Litigation Funding Makes Inroads in Asia

November 09, 2016

Inroads in Asia

Litigation funding is rising in Asia, giving law firms and their clients new opportunities to pursue strong claims in a wide variety of cases.

In an interview with Corporate Disputes magazine, Bentham IMF’s Clive Bowman said officials in the region are becoming more familiar with funding as a way for litigants to bring meritorious claims. They’ve seen that it can level the playing field for parties, ensuring legitimate claims are well-funded and have a fair chance at success.

“A claimant, properly advised, with a legitimate claim and who wants financial assistance with its case and the involvement of a funder, should be able to obtain it,” Bowman said in the interview. “If not, there is a risk that ancient rules of maintenance and champerty, once devised to protect the poor … achieve the opposite effect.”

Bowman, who is Bentham’s chief executive for Asia and Australia, said third-party funders in Asia have primarily focused on Singapore and Hong Kong. Both have “robust and transparent legal systems, which are based on English common law, transact in English, have a well-qualified legal bar and a volume of insolvency and arbitration proceedings.”

Both jurisdictions have also had maintenance and champerty related restrictions against third-party funding. However, Singapore recently proposed legislation that would allow funding in arbitration and a committee of Hong Kong’s law reform commission recommended to essentially do the same. The Singapore International Arbitration Centre (SIAC) also drafted rules that guide disclosure and cost issues in arbitrations.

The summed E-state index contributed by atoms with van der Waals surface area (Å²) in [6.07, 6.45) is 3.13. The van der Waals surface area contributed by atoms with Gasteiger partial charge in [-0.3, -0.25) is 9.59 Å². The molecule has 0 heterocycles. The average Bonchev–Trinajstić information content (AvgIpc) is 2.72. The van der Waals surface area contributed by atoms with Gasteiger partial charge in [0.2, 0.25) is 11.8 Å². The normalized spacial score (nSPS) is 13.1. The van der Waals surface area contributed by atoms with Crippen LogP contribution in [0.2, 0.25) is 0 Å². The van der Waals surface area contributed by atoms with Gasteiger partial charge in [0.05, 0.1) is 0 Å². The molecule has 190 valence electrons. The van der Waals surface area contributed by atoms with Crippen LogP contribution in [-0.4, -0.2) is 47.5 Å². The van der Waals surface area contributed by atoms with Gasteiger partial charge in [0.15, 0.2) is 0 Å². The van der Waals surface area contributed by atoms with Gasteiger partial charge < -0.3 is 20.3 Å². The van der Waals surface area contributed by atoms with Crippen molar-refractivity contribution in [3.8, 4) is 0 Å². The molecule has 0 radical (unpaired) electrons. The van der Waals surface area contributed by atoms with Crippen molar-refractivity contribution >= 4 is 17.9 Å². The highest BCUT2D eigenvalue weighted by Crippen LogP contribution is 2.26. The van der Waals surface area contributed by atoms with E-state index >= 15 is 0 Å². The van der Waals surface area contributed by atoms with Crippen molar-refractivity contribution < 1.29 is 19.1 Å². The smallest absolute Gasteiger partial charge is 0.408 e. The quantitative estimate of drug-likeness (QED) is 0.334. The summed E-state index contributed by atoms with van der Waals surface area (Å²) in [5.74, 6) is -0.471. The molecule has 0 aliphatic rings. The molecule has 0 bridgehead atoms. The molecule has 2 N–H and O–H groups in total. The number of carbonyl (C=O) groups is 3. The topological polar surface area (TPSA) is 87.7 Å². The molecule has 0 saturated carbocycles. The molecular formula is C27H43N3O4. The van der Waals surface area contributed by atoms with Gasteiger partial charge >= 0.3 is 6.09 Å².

“These potential developments are bringing awareness to the availability of litigation funding in Asia,” Bowman said. In addition to regulatory changes, an emerging line of case law is developing “in which the courts have sanctioned litigation funding agreements for insolvency practitioners.” Bowman cited Re Vanguard Energy Pte Ltd., a Singapore decision that supported funding in insolvency cases. In that case, Bowman observes that “the court held that the doctrines of maintenance and champerty had no application to the exercise of the liquidator’s power to sell causes of action, as well as any proceeds from that action, to a funder.”

Hong Kong courts are also opening the door to funding. In Siegfried Adalbert Unruh vs. Hans-Jeorg Seeberger, Hong Kong’s Court of Final Appeals recognized exceptions to maintenance and champerty rules in insolvencies and in cases where access to justices should be considered. Cases that have followed, including Re Cyberworks Audio Video Technology Ltd., have been even more explicit about the exceptions in insolvency cases.

“Proposals for regulatory change signal a partial relaxation in Singapore and Hong Kong of attitudes toward third-party litigation and are a positive portent,” Bowman told Corporate Disputes magazine. “If litigation funding for insolvency and arbitration cases in these jurisdictions operate without significant incident…then it seems likely that there will be further inroads made into the reach of maintenance and champerty not just in Singapore and Hong Kong, but across Asia.”

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